The routine use exception's notice requirement "is intended to serve as a caution to agencies to think out in advance what uses [they] will make of information." 120 Cong. Rec. 40,881 (1974), reprinted in Source Book at 987. Indeed, it is possible for a routine use to be deemed facially invalid if it fails to satisfy subsection (e)(4)(D)--i.e., if it does not specify "the categories of users and the purpose of such use." See Britt, 886 F.2d at 547-48 (dictum) (suggesting that routine use (50 Fed. Reg. 22,802-03 (1985)) permitting disclosure to "federal regulatory agencies with investigative units" is overbroad as it "does not provide adequate notice to individuals as to what information concerning them will be released and the purposes of such release"); cf. Krohn v. United States Dep't of Justice, No. 78-1536, slip op. at 4-7 (D.D.C. Mar. 19, 1984) ("to qualify as a 'routine use,' the agency must . . . publish in the Federal Register . . . 'each routine use of the records contained in the system, including the categories of users and the purpose of such use'"), reconsideration granted & vacated in nonpertinent part (D.D.C. Nov. 29, 1984) (discussed below).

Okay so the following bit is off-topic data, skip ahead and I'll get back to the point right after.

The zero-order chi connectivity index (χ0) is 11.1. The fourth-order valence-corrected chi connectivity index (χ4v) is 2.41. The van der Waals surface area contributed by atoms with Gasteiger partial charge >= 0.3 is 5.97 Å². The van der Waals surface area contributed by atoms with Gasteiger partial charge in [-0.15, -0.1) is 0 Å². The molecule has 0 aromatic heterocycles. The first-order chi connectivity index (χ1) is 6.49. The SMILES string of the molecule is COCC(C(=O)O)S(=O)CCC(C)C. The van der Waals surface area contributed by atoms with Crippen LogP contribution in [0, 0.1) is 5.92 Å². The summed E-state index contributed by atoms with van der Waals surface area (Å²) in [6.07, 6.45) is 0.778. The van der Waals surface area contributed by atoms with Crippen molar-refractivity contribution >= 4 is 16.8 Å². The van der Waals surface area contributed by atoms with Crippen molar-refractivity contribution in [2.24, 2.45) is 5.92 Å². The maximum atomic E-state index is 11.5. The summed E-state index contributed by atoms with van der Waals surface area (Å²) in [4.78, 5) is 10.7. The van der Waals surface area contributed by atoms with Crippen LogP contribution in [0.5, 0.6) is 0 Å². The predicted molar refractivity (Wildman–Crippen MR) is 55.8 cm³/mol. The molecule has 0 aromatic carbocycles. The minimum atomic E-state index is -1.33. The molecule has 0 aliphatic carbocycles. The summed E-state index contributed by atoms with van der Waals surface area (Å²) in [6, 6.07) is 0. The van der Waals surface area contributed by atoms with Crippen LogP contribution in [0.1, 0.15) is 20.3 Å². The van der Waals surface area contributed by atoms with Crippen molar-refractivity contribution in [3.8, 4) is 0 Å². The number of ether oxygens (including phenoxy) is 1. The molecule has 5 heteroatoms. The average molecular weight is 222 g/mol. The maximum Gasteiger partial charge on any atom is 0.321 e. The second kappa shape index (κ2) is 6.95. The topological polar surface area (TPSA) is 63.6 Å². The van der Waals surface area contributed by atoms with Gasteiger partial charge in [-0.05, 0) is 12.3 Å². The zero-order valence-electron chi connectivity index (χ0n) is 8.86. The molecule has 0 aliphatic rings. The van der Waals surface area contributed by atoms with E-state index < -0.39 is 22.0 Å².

It is well settled that the "scope of [a] routine use is confined to the published definition." Doe v. Naval Air Station, Pensacola, Fla., 768 F.2d 1229, 1231 (11th Cir. 1985); see also Parks v. IRS, 618 F.2d 677, 681-82 (10th Cir. 1980); Quilico v. United States Navy, No. 80-C-3568, 1983 U.S. Dist. LEXIS 14090, at **9-12 (N.D. Ill. Sept. 2, 1983); Local 2047, AFGE v. Defense Gen. Supply Ctr., 423 F. Supp. 481, 484-86 (E.D. Va. 1976), aff'd, 573 F.2d 184 (4th Cir. 1978). In other words, a particular disclosure is unauthorized if it does not fall within the clear terms of the routine use. See, e.g., Swenson v. United States Postal Serv., 890 F.2d 1075, 1078 (9th Cir. 1989) (47 Fed. Reg. 1203 (1982) held inapplicable to agency's disclosure of record referencing employee's EEO complaints to her congressmen as their inquiries were not "made at the request of" employee); Tijerina v. Walters, 821 F.2d 789, 798 (D.C. Cir. 1987) (47 Fed. Reg. 24,012 (1982) held inapplicable to VA's unsolicited letter notifying state board of bar examiners of possible fraud committed by bar applicant because no violation of state law was "reasonably imminent," and letter was not in response to "official request"); Doe v. DiGenova, 779 F.2d 74, 86 (D.C. Cir. 1985) (43 Fed. Reg. 44,743 (1978) held inapplicable to VA psychiatric report because disclosed record itself did not "indicate a potential violation of law"); Greene v. VA, No. C-76-461-S, slip op. at 3-6 (M.D.N.C. July 3, 1978) (40 Fed. Reg. 38,105 (1975) held inapplicable to VA's disclosure of medical evaluation to state licensing bureau because routine use permitted disclosure only to facilitate VA decision); see also Covert, 667 F. Supp. at 736-39 (discussed below).